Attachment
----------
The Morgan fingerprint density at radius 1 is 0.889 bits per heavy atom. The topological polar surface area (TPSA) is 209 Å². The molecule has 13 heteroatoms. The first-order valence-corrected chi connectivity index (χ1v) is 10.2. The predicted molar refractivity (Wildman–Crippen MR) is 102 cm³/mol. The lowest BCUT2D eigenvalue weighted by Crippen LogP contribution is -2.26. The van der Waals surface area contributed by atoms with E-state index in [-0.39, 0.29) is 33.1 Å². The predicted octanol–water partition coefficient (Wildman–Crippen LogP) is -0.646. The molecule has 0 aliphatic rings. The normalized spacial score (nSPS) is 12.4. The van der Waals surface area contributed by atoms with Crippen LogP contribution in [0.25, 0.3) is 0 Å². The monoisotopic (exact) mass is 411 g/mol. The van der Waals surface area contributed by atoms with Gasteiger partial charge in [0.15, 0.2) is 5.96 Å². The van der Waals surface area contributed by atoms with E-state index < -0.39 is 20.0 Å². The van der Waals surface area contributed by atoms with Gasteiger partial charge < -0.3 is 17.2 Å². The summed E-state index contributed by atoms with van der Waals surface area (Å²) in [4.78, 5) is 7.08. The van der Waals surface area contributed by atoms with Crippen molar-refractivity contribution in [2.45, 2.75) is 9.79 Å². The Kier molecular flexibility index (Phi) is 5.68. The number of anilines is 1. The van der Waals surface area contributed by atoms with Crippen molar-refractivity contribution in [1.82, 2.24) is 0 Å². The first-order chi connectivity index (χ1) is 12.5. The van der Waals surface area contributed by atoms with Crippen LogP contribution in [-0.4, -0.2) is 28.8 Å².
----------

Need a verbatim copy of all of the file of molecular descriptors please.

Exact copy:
The Morgan fingerprint density at radius 1 is 0.889 bits per heavy atom. The topological polar surface area (TPSA) is 209 Å². The molecule has 13 heteroatoms. The first-order valence-corrected chi connectivity index (χ1v) is 10.2. The predicted molar refractivity (Wildman–Crippen MR) is 102 cm³/mol. The lowest BCUT2D eigenvalue weighted by Crippen LogP contribution is -2.26. The van der Waals surface area contributed by atoms with E-state index in [-0.39, 0.29) is 33.1 Å². The predicted octanol–water partition coefficient (Wildman–Crippen LogP) is -0.646. The molecule has 0 aliphatic rings. The normalized spacial score (nSPS) is 12.4. The van der Waals surface area contributed by atoms with Crippen LogP contribution in [0.25, 0.3) is 0 Å². The monoisotopic (exact) mass is 411 g/mol. The van der Waals surface area contributed by atoms with Gasteiger partial charge in [0.15, 0.2) is 5.96 Å². The van der Waals surface area contributed by atoms with E-state index < -0.39 is 20.0 Å². The van der Waals surface area contributed by atoms with Gasteiger partial charge < -0.3 is 17.2 Å². The summed E-state index contributed by atoms with van der Waals surface area (Å²) in [4.78, 5) is 7.08. The van der Waals surface area contributed by atoms with Crippen molar-refractivity contribution in [2.45, 2.75) is 9.79 Å². The Kier molecular flexibility index (Phi) is 5.68. The number of anilines is 1. The van der Waals surface area contributed by atoms with Crippen molar-refractivity contribution in [1.82, 2.24) is 0 Å². The first-order chi connectivity index (χ1) is 12.5. The van der Waals surface area contributed by atoms with Crippen LogP contribution in [-0.4, -0.2) is 28.8 Å².